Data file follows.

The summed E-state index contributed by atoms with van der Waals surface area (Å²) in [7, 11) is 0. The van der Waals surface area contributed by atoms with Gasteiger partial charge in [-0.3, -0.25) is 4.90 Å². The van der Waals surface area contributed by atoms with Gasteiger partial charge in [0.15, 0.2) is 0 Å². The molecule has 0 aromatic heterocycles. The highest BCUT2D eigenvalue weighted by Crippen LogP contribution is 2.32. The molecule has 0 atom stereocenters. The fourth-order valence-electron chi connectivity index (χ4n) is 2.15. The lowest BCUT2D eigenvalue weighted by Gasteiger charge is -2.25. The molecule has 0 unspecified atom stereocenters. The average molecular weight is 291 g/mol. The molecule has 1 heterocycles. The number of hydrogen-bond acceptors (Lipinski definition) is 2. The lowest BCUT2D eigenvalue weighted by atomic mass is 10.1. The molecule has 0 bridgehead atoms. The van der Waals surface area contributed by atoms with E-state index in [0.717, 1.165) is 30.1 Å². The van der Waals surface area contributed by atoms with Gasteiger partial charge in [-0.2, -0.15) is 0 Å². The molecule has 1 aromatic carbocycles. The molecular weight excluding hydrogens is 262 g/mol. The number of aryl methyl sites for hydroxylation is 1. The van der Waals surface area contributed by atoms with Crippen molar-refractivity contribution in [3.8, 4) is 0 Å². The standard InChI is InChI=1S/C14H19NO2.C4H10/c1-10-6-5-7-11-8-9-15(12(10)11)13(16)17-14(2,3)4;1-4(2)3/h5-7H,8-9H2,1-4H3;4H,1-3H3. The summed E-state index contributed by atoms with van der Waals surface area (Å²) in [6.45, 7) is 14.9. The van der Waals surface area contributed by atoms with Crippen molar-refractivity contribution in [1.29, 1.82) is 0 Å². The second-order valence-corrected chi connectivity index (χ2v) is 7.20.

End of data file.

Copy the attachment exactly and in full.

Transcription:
The summed E-state index contributed by atoms with van der Waals surface area (Å²) in [7, 11) is 0. The van der Waals surface area contributed by atoms with Gasteiger partial charge in [-0.3, -0.25) is 4.90 Å². The van der Waals surface area contributed by atoms with Gasteiger partial charge in [0.15, 0.2) is 0 Å². The molecule has 0 aromatic heterocycles. The highest BCUT2D eigenvalue weighted by Crippen LogP contribution is 2.32. The molecule has 0 atom stereocenters. The fourth-order valence-electron chi connectivity index (χ4n) is 2.15. The lowest BCUT2D eigenvalue weighted by Gasteiger charge is -2.25. The molecule has 0 unspecified atom stereocenters. The average molecular weight is 291 g/mol. The molecule has 1 heterocycles. The number of hydrogen-bond acceptors (Lipinski definition) is 2. The lowest BCUT2D eigenvalue weighted by atomic mass is 10.1. The molecule has 0 bridgehead atoms. The van der Waals surface area contributed by atoms with E-state index in [0.717, 1.165) is 30.1 Å². The van der Waals surface area contributed by atoms with Gasteiger partial charge in [-0.2, -0.15) is 0 Å². The molecule has 1 aromatic carbocycles. The molecular weight excluding hydrogens is 262 g/mol. The number of aryl methyl sites for hydroxylation is 1. The van der Waals surface area contributed by atoms with Crippen molar-refractivity contribution in [3.8, 4) is 0 Å². The standard InChI is InChI=1S/C14H19NO2.C4H10/c1-10-6-5-7-11-8-9-15(12(10)11)13(16)17-14(2,3)4;1-4(2)3/h5-7H,8-9H2,1-4H3;4H,1-3H3. The summed E-state index contributed by atoms with van der Waals surface area (Å²) in [6.45, 7) is 14.9. The van der Waals surface area contributed by atoms with Crippen molar-refractivity contribution in [1.29, 1.82) is 0 Å². The second-order valence-corrected chi connectivity index (χ2v) is 7.20.